Not new here. Have been a member for several years but lost my login information after being off for a while so made a new one.
I have a 22yr old retired barrel gelding that is used just occasionally as a mounted posse horse. that has had semi controlled COPD for 6 years with occasional heaves flare ups. Last night he got really bad and started bleeding from his nose. Of course all the vets are closed today but have an appointment for Wednesday. Over the last month he's probably lost 300-400lbs. But mostly in muscle. He still has a fat grass belly just zero muscles. After talking with the vet this afternoon she said we could up his steroid(dex) to 20ml/day but that will cause it's own issue especially with his age. She said at this point it sounds like he is in the very advanced stage of COPD. She said we need to have the discussion before we come and decide if we want to keep fighting or if we want to go ahead and let him have a peaceful ending. She said if that's what we wanted to do she would change some of his meds. But she also said at this point we are fighting a loosing battle. I think I am confident in my decision to go ahead and let him go but also wonder if later on I would wish we would have tried the different meds first. Has anyone had a horse in this advanced of a stage and was able to bring them back?
I haven't had a horse with serious copd. I just wanted to say I am so sorry. I know this is a hard decision to make. May God help you with your decisions regarding your horse & give you comfort if you choose to let him go.
Tough one. My vet is a big fan of nebulizers and makes me specific solutions for each horse based on needs. Right now my horse with a little COPD gets a mix of dex, gentimycin, DMSO, and Albuterol few days a week. 10cc nebulized . It works locally and not systemic. SO far, lots of success.
Having lost two to this issue I can tell you that I am 100% ok with my decision to let them go once they begin the weight loss during the summer months portion. My neighbor allowed his old pony to suffer until she passed on her own and I just couldn't do it. I can also say that neither bled so I would say you have a different case than mine. One old mare was sold to me without disclosing her issue and we lost her fast due to her weight at the time of purchase. We poured a lot into her but being so thin to begin with her body couldn't catch up to the extra strain on her. The other probably had another year in him before he was bones but it was literally torture for him to stand in the pasture pouring sweat and heaving his breath out so I made the decision to pick a good day and let him go. I live in south Alabama so heat and humidity are a huge factor on how well I can maintain one with this issue. I supplemented the junk out of them, allergy meds, dex, bought a nebulizer, PHT blanket, etc and refrained from any exercise during "hot months". If you can find the trigger you can prolong the onset but it is always there. We don't have to hay, we feed on the ground, have plenty of rain and breezes to knock down dusts we just have thick hot air with a whole lot of pollen. No one can really tell you what to do or what you will regret. I regret I waited as long as I did with that mare and that I couldn't give them the air-conditioned, allergy reduced barn they needed to live "forever" but I don't regret the money on extras, the hard work and time spent or the final decision I made. Good luck and a whole heck of a lot of prayers and good vibes heading your way.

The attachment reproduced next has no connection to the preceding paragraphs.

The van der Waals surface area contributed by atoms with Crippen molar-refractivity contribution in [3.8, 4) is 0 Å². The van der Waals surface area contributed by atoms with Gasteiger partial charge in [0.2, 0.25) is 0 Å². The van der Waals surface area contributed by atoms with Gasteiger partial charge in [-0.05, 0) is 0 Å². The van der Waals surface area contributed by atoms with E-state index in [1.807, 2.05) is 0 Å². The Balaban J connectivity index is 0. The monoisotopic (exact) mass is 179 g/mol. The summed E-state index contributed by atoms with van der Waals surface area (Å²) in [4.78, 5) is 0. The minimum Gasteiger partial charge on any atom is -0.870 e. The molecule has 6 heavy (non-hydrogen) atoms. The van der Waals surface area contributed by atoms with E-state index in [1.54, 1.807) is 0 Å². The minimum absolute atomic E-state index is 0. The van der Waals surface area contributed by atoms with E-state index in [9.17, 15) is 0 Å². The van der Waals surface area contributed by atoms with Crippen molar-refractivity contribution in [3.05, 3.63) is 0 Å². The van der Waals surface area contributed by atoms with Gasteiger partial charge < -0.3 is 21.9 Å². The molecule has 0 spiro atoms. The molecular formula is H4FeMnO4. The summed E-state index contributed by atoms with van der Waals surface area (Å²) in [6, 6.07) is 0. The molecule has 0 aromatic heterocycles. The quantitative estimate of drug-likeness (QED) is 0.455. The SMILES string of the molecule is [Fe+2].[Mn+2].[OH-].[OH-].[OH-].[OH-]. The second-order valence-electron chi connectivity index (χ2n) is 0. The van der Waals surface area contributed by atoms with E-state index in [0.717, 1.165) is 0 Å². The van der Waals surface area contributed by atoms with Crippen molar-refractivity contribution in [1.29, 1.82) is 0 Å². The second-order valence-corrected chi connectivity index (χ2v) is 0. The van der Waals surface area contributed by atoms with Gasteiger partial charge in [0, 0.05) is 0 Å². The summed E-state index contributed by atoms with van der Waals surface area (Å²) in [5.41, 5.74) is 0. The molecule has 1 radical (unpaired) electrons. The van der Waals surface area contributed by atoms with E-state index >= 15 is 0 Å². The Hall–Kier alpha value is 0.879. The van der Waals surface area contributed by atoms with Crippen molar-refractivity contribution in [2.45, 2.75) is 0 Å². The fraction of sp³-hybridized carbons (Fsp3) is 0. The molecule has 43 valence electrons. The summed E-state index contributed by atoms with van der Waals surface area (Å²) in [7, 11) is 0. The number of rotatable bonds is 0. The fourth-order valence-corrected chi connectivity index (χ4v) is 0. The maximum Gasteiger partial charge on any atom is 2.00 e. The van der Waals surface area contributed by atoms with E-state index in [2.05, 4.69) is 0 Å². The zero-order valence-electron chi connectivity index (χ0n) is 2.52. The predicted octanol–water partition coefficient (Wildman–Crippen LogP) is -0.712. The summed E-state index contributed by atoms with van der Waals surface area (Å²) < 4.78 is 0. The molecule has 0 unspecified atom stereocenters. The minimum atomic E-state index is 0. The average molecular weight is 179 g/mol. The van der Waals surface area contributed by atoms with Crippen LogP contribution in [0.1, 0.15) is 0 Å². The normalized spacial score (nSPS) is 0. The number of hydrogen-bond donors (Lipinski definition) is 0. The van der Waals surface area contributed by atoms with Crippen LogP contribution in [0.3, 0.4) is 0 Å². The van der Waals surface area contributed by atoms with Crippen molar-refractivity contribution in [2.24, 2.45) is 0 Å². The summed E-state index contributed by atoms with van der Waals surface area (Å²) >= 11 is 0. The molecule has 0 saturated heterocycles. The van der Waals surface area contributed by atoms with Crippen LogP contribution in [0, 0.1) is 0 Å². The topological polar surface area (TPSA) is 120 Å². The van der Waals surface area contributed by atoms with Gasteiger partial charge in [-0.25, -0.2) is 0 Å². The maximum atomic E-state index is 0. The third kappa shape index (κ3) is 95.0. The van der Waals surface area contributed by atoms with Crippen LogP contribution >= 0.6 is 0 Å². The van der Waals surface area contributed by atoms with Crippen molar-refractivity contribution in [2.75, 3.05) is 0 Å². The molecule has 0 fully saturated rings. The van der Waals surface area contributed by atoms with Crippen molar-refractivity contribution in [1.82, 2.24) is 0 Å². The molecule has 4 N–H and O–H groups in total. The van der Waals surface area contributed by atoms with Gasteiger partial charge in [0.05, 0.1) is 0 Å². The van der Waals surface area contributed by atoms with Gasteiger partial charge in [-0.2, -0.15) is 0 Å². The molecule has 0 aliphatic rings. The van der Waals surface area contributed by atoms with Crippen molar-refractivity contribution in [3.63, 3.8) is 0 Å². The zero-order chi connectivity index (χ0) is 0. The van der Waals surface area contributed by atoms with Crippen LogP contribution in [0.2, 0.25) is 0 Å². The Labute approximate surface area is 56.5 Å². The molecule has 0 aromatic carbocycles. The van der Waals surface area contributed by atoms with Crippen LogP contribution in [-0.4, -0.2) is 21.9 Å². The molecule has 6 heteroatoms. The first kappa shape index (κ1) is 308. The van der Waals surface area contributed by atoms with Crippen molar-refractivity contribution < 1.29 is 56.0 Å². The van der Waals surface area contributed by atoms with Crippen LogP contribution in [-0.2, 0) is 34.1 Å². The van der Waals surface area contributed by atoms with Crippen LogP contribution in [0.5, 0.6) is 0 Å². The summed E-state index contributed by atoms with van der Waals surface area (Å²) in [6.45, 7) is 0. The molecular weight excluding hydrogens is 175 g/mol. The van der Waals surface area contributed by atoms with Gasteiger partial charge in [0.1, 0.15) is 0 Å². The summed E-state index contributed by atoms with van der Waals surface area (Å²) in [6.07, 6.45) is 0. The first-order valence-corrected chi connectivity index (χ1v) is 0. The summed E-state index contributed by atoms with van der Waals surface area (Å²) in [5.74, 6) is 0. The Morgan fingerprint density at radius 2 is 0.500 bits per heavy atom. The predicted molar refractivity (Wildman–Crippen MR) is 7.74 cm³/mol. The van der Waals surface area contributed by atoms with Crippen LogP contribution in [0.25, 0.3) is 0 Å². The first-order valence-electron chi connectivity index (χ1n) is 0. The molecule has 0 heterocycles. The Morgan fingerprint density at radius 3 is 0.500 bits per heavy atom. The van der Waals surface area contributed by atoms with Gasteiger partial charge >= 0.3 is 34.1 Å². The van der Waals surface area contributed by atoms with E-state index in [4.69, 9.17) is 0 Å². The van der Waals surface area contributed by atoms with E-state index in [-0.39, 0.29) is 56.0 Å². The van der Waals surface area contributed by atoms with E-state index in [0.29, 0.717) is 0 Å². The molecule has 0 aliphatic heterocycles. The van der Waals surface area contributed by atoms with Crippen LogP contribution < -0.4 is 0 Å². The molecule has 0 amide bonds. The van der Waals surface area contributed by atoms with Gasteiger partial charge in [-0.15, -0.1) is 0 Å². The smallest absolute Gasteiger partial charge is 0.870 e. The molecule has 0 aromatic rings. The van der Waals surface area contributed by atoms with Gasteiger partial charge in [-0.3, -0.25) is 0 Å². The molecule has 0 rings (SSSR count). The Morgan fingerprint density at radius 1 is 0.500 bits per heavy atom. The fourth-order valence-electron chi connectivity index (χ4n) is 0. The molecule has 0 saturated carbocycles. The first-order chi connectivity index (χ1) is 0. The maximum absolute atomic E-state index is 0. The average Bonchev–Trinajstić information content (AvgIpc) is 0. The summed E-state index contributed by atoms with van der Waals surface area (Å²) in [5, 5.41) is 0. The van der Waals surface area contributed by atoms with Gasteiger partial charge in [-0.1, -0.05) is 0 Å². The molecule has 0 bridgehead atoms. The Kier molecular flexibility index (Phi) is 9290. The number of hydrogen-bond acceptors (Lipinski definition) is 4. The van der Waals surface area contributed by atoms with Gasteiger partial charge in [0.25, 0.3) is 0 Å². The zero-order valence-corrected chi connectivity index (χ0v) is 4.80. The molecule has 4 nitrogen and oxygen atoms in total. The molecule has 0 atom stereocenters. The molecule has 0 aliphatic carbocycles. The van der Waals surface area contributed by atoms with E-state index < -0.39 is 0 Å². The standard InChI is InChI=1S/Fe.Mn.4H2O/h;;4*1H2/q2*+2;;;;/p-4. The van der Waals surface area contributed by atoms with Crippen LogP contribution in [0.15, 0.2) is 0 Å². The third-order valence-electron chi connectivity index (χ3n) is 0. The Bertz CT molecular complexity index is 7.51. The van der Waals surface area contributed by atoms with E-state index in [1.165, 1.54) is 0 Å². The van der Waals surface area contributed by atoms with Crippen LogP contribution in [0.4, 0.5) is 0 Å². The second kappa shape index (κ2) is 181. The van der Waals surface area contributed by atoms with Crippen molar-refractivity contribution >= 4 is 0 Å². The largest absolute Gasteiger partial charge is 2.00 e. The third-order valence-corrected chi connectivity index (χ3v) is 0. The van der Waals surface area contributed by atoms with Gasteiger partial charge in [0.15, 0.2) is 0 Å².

I'm also in south Alabama. I know this plays a HUGE role. He went to the vet last week. She thinks if we can get the weight on him, in a healthy way or course, plus tweaking a few of his meds we can buy more time. I debated on trying for more time because I think we will be right back in the same spot in the spring. But I am willing to try the new med changes. She said there's a lot of if's. And she won't say he's going to make it but if we can get him by a few more weeks til it cools down he has a chance, granted it's not a huge chance, but it's enough I'm willing to try.
Loco_Coco - 2022-09-14 10:03 PM
If you can get him to winter and fatten him up then the heaving trauma and weight loss won't hit as hard next summer but with adding weight and certain meds comes other issues like she mentioned. Ask your vet about benadryl type allergy meds. You can buy bulk off amazon and help negate some of the effects of the pollen next spring. Keeping them cool during episodes is another huge help so if you have a way to set up a mister or fans somewhere, that will make the heaving a little less traumatic on his body.
Are you absolutely positive that COPD is correct? Asking because I had a mare with all the physical visible symptoms. After 2 summers she was even getting a heave line. She always passed the bag test. Turns out she was allergic to Bahia grass. I gave her to a wonderful lady in Kentucky. She walked off the trailer in KY breathing fine. Has never had another problem. She would have died if she stayed in Louisiana.
CanCan - 2022-09-15 12:13 PM
yes. He got acute pneumonia several years ago. Vet didn't think he would make it but he did. However it severely damaged his lungs. It's been pretty well controlled until lately.
Nebulizer! Does wonders for MOST of them.
UPDATE. Vet is coming out first thing in the morning but we believe he has foundered now. I know there is options to help with founder but I've made the choice to help him over the rainbow bridge. I hope it isn't founder but with the new feed, supplement and his already poor health I'm really afraid it is founder.
Loco_Coco - 2022-09-24 10:31 PM
I am sorry that this is happening, but it sounds like you are putting your horse's quality of life first. Hugs to you for possibly having to make a hard decision, it's never easy what ever you decide.
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